ROAD RAGE CLIP: A video shows two angry drivers, one wielding a knife and the other a police baton, attack each other in Gauteng. Image YouTube
Johannesburg – Footage of a Mitsubishi Pajero driver attempting to stab another driver has been making the rounds on social media.
The clip shows two angry motorists involved in a road-rage altercation; the Pajero driver whips out a large knife and attempts to jab at the BMW driver. The 4x4 driver can be seen repeatedly stabbing at the BMW's rear door.
The Pajero driver then manoeuvre his SUV in place and hits the BMW.
'Repeatedly stabs the vehicle'
According to the uploader CICA Crime Intel: "Road rage video that everyone is talking about. Angry motorist in a Mitsubishi Pajero pulls a huge knife on a motorist in a BMW 320i & repeatedly stabs the vehicle while shouting that he was assaulted by the BMW driver before smashing his Pajero into the BMW."
Johan Jonck, Arrive Alive editor, said: "This incident seems to have passed way beyond road rage and the physical threat of impending violence - it has escalated to criminal behaviour and an actual incident of destruction of property. For such an individual a charge needs to be laid for reckless driving, assault (which includes the threat of bodily harm) as well as destruction of property for the damage done to the vehicle...
"The law should take its course - we do not need to share the roads with people who cannot behave with the necessary self restraint."
Have you been the victim of road rage? Have you experienced aggressive driving? Email usor get in touch via Facebook or Twitter.
Jonck said: "I don't think we should too easily call everything road rage. Road rage has become the 'group name' for all these incidents of aggressive driving. For aggressive driving we have made several recommendations on the Arrive Alive website on how to resist the urge to retaliate and to get involved."
Tips for dealing with road rage in SA
If you’ve ever cursed at another driver, hooted excessively, tailgated a slow driver or tapped your brakes in front of a speedy follower, you have also exhibited some mild road rage-related behaviour.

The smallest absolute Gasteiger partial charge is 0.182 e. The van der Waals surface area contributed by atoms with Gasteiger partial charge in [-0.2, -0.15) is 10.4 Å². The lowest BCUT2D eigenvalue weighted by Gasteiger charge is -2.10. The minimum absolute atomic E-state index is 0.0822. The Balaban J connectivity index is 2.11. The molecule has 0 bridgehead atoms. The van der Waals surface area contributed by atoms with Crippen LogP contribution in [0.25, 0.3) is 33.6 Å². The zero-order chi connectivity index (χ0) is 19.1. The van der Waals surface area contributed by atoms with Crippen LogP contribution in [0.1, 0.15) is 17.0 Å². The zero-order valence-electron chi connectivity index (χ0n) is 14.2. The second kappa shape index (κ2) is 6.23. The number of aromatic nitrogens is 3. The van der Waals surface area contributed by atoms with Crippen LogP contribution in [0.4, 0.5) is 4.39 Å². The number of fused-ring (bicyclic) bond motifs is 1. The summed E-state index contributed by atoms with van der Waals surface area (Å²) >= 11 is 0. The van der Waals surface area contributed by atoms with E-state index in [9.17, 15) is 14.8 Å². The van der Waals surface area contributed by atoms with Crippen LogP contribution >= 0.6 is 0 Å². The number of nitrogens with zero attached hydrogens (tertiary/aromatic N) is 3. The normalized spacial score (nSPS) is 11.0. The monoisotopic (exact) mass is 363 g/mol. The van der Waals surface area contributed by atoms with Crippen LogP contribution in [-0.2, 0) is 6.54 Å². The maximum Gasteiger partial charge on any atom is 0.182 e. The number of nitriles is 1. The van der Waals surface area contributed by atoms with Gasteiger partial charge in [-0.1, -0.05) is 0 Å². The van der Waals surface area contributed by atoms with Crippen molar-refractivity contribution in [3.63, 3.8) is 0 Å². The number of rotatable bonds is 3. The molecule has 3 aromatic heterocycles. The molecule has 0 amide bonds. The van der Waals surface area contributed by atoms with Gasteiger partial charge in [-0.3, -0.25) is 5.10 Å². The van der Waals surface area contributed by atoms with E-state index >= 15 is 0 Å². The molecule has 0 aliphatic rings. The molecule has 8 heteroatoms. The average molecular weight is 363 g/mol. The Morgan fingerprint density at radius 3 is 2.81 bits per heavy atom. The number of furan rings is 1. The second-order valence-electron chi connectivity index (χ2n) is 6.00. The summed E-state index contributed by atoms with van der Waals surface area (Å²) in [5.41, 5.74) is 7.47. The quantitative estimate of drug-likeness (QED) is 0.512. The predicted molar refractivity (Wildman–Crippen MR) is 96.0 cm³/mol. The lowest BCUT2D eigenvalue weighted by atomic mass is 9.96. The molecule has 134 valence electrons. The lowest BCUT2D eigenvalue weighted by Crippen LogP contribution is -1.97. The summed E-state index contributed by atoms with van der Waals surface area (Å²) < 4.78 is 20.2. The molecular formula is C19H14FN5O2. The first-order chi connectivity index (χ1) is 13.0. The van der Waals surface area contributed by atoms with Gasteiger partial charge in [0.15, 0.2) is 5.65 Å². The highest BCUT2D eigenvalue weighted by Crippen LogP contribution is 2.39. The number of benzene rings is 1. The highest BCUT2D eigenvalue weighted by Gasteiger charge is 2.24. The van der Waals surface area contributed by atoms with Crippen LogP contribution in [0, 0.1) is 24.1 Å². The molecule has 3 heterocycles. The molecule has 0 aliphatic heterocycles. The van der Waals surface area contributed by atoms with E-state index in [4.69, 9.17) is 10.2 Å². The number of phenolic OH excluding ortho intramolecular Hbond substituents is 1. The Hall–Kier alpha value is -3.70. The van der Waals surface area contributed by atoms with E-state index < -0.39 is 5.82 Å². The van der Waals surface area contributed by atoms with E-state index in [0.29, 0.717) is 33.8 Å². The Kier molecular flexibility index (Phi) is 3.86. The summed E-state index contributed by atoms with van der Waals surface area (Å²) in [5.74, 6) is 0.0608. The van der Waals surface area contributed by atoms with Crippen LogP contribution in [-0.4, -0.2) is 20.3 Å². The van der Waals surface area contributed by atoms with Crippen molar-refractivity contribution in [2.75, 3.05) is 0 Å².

Isabel Clarke, a clinical psychologist who specialises in anger management, offers the following advice for dealing with anger:
1 Recognise your anger signs - If you notice signs that you're breathing quicker or that your heart is beating faster, get out of the situation if you have a history of losing control.
2 Count to ten - Counting to ten helps you to cool down, think more clearly and overcome the impulse to lash out.
3 Breathe slowly - You automatically breathe in more than out when you’re feeling angry. The trick is to breathe out more than in in order to calm down and think clearly.
4 Exercise – It helps to get rid of anger and irritation.
5 Look after yourself - Make time to relax regularly, and ensure that you get enough sleep. Drugs and alcohol can make anger problems worse.
6 Get creative - Writing, making music, dancing, painting and other creative outlets can release tension and help reduce feelings of anger.
7 Talk about how you feel - Discussing your feelings with a friend can be useful, and can help you get a different perspective on the situation.
8 Look at the way you think - Thoughts such as “It’s not fair,” or “People like that shouldn’t be on the roads” can make anger worse because it keeps you focused on whatever it is that’s making you angry. Let these thoughts go and it will be easier to calm down.
What if you're a victim?
Twilley recommends that drivers plan their time and routes carefully to avoid frustration, avoid driving when they are angry/exhausted, use public transportation where possible and listen to soothing music when they drive.
If you feel that you are being targeted by an aggressive driver on the road, she suggests the following:
1 Ignore verbal abuse and rude gestures. Do not engage the aggressor.
2 Keep your doors locked and your windows up.
3 If you are being followed, head to the nearest police station or any other public place that you can receive help.